As Tropical Storm Isaias Forms in the Atlantic, Florida Eyes Its Path

The storm, which is expected to pass over Hispaniola on Thursday, is the ninth named storm system of the 2020 Atlantic hurricane season.

Tropical Storm Isaias has officially formed in the Atlantic Ocean, the ninth named storm system of the busy 2020 hurricane season.

The storm is expected to pass over Hispaniola on Thursday and the Southeastern Bahamas by early Friday, according to the National Hurricane Center.

The storm will most likely strengthen by Friday, and Florida and Cuba should monitor Isaias’ path over the next few days, the center said.

On Wednesday night, Isaias was 155 miles south of Ponce, Puerto Rico, moving west-northwest around 20 m.p.h. with maximum winds of 50 m.p.h.

A tropical storm warning is in effect for Puerto Rico, Vieques, Culebra, U.S. Virgin Islands, British Virgin Islands, St. Martin and St. Barthelemy, Saba and St. Eustatius, St. Maarten, Turks and Caicos Islands and parts of the Dominican Republic, Haiti and the Bahamas.

On Wednesday, the Florida Division of Emergency Management announced that all state-sponsored coronavirus testing sites would close at 5 p.m. Thursday. They will remain closed until it is safe to reopen, which is expected to be no later than 8 a.m. the following Wednesday, according to a statement.

“All sites have free standing structures including tents and other equipment, which cannot withstand tropical storm force winds, and could cause damage to people and property if not secured,” the statement said.

As the storm passes through the state, testing sites will reopen on a rolling basis, and symptomatic Floridians are encouraged to pick up a self-swab test from any of the testing sites.

On Wednesday alone, Florida reported more than 9,400 new coronavirus cases and 216 deaths. There have been more than 451,000 cases of coronavirus and more than 6,300 deaths since the beginning of the pandemic in the state, a New York Times database shows.

Emergency managers this year have been wary of what might happen if a major hurricane strikes during the coronavirus pandemic. Evacuation orders often put people in close contact with one another in shelters, which would make maintaining social distancing and other safety measures against the virus difficult to maintain.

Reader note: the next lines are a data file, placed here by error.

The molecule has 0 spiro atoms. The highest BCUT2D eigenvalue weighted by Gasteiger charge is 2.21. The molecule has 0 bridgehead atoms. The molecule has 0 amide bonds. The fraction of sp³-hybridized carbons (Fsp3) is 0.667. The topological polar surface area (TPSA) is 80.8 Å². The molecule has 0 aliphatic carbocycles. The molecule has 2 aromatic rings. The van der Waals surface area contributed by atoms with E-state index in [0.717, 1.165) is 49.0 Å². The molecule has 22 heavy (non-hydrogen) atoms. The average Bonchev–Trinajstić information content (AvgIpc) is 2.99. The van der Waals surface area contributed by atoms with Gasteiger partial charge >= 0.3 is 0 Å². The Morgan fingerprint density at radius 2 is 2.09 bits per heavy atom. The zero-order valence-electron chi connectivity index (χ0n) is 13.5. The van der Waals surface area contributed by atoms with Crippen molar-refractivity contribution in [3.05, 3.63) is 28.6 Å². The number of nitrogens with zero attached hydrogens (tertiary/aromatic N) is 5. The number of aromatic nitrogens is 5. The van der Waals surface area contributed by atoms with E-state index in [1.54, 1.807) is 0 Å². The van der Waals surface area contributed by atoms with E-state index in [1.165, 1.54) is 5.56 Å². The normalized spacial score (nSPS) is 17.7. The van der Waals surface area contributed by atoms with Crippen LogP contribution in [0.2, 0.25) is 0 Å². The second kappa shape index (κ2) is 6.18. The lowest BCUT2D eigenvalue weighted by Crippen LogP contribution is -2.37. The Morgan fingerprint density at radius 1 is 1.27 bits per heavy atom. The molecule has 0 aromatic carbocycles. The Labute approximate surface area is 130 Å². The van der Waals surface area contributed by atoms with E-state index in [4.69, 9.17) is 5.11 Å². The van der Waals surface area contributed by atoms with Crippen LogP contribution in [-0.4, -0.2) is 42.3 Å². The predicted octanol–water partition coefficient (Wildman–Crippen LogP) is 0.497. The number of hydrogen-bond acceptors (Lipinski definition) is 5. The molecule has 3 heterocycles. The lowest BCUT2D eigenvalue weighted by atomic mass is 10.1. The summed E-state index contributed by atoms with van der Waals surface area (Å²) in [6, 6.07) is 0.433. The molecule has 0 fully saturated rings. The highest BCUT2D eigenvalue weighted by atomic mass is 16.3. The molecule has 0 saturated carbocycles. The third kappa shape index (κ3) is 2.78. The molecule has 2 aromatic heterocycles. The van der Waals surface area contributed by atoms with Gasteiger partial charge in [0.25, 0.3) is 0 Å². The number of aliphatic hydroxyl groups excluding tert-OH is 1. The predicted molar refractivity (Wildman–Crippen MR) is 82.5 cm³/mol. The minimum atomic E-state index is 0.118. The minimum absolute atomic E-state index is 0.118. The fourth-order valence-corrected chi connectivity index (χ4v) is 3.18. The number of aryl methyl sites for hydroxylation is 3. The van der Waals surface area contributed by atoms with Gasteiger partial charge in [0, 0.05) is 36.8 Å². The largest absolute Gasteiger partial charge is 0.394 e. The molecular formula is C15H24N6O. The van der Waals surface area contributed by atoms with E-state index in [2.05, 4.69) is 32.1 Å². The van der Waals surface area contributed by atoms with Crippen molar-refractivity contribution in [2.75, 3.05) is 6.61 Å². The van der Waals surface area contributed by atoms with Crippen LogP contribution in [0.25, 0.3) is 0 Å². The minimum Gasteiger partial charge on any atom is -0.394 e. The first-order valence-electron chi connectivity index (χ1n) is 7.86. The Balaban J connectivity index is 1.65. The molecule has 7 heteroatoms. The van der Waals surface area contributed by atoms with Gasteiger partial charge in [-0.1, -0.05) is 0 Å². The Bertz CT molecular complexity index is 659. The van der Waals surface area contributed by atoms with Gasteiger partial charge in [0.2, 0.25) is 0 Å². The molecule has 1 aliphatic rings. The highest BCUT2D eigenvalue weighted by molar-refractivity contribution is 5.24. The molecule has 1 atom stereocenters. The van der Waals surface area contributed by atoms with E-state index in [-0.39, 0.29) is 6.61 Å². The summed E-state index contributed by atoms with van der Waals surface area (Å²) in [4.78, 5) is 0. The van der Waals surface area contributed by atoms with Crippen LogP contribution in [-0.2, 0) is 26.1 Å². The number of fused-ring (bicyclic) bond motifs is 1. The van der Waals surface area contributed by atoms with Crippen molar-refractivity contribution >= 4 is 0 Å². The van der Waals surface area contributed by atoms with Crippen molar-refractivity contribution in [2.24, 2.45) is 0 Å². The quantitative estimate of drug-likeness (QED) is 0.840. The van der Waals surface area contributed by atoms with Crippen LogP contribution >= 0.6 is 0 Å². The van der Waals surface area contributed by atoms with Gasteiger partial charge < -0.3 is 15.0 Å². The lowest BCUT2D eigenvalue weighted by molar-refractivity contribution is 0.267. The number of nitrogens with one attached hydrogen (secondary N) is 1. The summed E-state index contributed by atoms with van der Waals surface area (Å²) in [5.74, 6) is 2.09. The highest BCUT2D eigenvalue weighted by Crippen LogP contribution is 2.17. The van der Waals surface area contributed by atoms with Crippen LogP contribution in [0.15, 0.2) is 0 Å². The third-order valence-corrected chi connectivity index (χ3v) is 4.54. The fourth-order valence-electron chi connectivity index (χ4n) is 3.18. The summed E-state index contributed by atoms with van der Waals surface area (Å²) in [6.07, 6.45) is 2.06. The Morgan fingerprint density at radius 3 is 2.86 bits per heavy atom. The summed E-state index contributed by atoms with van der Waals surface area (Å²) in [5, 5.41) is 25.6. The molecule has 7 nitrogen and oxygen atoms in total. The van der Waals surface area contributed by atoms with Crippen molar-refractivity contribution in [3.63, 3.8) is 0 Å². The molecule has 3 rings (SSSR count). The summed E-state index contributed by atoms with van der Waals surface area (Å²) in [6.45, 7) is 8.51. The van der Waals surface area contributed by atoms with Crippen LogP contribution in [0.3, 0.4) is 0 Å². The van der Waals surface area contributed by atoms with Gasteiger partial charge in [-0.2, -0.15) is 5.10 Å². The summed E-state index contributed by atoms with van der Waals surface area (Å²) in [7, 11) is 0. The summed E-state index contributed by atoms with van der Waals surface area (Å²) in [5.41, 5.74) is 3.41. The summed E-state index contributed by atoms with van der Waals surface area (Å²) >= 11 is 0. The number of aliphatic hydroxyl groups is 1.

Over the weekend, officials in Hawaii worried that space at shelters could be limited because of social distancing policies if Hurricane Douglas hit the islands grimly. The American Red Cross also faced obstacles recruiting volunteers to run the state’s shelters because of anxieties surrounding exposure to the coronavirus.

Last week, Hanna hit the southern coastal region of Texas as a Category 1 hurricane, taking aim at some of the same communities that have seen a sudden spike in Covid-19 cases and hospitalizations. As the storm neared the coast, the mayor of Corpus Christi urged people who had taken in relatives to wear masks in their homes; San Antonio opened a reception center for people who had fled their homes, where officials handed out vouchers for hotel rooms.

The Atlantic hurricane season, which runs from June 1 through Nov. 30, has been a busy one. The first tropical storm was Arthur, which formed off the coast of Florida in May, followed by Bertha, which made landfall near Charleston, S.C., later that month. The systems made 2020 the sixth year in a row that a storm developed before the official start of the season.

The National Oceanic and Atmospheric Administration predicted an above normal Atlantic hurricane season, with as many as 19 named storms — of which six to 10 could become hurricanes. And three to six of those could develop into Category 3, 4 or 5 hurricanes.

An average hurricane season usually produces 12 named storms, with six becoming hurricanes and three of those six developing into major hurricanes.

An analysis of observational data of satellite images since 1979 by researchers suggest that climate change is making hurricanes stronger and more destructive.


News – As Tropical Storm Isaias Forms in the Atlantic, Florida Eyes Its Path

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